The new kid on the block and the most popular, when people talk about Celtic art they are mainly referring to the interlaced designs, something similar to the design below.
The above image is from Celtic Designs from Paul K collection and provided to us under Creative Commons Attribution-Share Alike 4.0 License. I modified the image by scaling it down and compressed it so it will load faster for you.
Unfortunately this style of Celtic knots with interlaced plants and animals was the later phase of the Celtic knot evolution.
The Beginning of the Celtic Knot
Several centuries earlier the Celtic knots started out as simple interlacing like this.
Interlaced patterns like this one did not appear until the third and fourth centuries. These original knot patterns were actually braids or plaits as the historians prefer to call them, like the Celtic braid above.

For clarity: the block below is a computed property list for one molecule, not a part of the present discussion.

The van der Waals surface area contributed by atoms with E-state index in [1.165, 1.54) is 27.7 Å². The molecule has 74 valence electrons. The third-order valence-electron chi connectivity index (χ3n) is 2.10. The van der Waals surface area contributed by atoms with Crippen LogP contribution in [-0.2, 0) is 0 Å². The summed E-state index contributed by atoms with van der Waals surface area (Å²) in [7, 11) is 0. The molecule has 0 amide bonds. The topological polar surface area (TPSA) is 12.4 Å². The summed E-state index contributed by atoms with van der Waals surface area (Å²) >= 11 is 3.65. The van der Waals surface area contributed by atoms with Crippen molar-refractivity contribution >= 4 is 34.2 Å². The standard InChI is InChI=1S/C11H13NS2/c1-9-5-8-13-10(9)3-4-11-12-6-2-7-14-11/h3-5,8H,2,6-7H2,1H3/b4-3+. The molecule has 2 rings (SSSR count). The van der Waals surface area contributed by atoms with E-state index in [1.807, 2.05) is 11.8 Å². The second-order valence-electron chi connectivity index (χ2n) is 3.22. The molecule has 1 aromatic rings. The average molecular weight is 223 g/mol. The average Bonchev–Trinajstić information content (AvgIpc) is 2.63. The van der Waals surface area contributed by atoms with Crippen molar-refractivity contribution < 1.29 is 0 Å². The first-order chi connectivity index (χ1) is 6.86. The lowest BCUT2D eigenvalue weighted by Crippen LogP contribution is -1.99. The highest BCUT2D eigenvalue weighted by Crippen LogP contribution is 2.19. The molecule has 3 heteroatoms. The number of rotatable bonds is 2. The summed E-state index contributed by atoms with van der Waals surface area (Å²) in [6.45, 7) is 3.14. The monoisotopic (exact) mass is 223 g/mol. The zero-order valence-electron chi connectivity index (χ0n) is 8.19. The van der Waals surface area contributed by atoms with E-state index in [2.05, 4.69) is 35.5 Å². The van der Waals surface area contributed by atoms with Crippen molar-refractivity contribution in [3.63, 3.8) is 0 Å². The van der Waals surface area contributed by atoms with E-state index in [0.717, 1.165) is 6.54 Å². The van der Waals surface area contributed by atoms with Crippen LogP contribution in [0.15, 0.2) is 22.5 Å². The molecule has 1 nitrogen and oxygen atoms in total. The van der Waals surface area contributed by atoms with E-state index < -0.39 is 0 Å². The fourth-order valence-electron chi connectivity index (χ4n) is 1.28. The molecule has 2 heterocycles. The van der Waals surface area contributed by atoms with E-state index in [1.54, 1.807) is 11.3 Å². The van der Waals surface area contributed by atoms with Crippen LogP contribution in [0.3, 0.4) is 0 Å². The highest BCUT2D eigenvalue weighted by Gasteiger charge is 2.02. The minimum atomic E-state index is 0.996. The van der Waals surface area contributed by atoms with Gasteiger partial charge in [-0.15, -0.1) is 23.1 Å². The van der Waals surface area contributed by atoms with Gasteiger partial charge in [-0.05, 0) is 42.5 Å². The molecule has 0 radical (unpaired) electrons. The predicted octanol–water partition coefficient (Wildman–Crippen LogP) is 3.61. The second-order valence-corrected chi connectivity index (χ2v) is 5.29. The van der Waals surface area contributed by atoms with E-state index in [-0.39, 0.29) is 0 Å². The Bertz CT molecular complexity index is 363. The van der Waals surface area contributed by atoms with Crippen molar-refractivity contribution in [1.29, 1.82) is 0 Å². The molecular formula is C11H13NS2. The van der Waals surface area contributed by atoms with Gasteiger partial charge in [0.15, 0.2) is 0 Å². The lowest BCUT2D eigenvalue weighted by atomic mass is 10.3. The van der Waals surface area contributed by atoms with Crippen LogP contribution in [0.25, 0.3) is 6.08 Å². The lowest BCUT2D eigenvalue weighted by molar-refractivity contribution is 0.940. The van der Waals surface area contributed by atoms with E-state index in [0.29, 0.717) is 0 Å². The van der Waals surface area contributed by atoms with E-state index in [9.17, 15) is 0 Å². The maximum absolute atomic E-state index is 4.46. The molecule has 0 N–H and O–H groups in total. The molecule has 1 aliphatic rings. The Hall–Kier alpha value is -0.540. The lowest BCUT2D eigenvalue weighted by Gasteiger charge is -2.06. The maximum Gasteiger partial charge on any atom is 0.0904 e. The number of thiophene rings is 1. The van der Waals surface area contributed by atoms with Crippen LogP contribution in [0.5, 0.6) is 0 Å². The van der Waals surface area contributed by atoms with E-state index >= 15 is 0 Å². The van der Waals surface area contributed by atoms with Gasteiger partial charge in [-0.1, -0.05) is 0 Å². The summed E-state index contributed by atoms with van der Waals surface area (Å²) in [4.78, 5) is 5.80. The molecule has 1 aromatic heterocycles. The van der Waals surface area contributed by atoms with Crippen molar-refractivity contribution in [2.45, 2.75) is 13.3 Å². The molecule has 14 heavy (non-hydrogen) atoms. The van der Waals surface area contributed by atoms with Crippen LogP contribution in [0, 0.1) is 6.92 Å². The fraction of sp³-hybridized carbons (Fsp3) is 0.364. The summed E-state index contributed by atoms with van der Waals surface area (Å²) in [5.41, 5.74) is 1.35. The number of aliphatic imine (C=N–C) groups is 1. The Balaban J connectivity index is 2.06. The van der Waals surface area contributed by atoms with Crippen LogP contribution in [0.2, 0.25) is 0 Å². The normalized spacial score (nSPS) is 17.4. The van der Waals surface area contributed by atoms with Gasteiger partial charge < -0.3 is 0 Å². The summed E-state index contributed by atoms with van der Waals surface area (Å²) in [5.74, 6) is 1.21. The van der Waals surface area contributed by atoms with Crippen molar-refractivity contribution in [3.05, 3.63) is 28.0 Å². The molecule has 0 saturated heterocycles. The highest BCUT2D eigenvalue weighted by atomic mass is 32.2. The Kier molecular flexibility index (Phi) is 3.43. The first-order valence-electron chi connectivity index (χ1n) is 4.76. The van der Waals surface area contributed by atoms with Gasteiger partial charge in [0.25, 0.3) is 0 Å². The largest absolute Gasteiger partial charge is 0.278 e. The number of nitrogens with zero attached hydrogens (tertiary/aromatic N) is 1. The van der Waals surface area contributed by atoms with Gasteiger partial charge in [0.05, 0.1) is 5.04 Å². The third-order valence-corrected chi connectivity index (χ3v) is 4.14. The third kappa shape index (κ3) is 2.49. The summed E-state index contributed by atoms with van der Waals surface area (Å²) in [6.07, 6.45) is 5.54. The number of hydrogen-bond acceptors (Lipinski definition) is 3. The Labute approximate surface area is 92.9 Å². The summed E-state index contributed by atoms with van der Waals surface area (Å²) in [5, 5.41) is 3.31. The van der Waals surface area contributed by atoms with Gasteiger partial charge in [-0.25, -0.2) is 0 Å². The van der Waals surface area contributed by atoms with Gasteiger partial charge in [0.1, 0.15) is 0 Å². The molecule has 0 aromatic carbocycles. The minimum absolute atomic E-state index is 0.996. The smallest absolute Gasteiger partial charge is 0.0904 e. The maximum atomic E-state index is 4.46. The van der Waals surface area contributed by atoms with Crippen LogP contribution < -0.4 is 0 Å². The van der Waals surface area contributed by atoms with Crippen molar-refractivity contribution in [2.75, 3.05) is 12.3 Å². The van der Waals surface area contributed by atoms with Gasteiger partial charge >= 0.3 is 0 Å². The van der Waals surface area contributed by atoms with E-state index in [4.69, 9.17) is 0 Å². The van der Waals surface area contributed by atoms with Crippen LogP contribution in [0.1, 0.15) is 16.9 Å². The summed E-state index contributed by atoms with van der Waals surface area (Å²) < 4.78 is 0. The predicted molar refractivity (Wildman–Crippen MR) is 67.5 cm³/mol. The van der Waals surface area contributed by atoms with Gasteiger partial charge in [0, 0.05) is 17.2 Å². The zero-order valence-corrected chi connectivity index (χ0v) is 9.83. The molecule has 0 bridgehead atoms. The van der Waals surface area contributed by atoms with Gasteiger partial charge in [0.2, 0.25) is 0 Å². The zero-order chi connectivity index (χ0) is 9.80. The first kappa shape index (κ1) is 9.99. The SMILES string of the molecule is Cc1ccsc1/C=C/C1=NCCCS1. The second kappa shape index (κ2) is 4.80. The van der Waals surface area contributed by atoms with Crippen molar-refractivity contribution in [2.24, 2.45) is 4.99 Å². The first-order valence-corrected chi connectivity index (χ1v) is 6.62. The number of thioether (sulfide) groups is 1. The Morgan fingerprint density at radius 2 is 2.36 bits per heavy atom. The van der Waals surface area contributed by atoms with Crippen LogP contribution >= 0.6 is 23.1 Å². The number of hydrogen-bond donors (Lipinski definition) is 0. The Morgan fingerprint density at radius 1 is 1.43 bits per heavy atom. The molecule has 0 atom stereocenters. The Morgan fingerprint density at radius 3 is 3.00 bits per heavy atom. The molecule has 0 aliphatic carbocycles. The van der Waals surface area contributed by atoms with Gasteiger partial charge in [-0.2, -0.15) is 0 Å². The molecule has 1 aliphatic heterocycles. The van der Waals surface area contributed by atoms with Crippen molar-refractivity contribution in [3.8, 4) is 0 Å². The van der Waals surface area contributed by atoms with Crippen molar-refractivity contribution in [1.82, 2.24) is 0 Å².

The above picture is a small part of the Roman mosaic (called the Great Pavement) at Woodchester, Gloucestershire, England. The mosaic is 48 feet by 48 feet (15 meters by 15 meters) and uses 1.5 million pieces of stone, each 0.5 by 0.5 inches (12 mm by 12 mm). Once the floor of a main hall of a Roman villa, it was laid around 325 AD. Photographed by Adrian Pingstone in 1972 (the last time the mosaic was on display).
Will the Real Celtic Knot Please Stand?
What defines a Celtic knot as a knot is the breaking and rejoining of the strands within the design, like the one below.
This breaking and rejoining of the strands, thereby creating examples of true Celtic knot designs did not occur until the seventh century. In the centuries that followed some of the great masterpieces of Celtic art were created, the illuminated manuscripts, the most famous one being the Book of Kells.
The image above is folio 292r from The Book of Kells, circa 800, showing the lavishly decorated text that opens the Gospel of John.
The above image is just one of hundreds of decorated initials in The Book of Kells.
The Demise of the Celtic Knot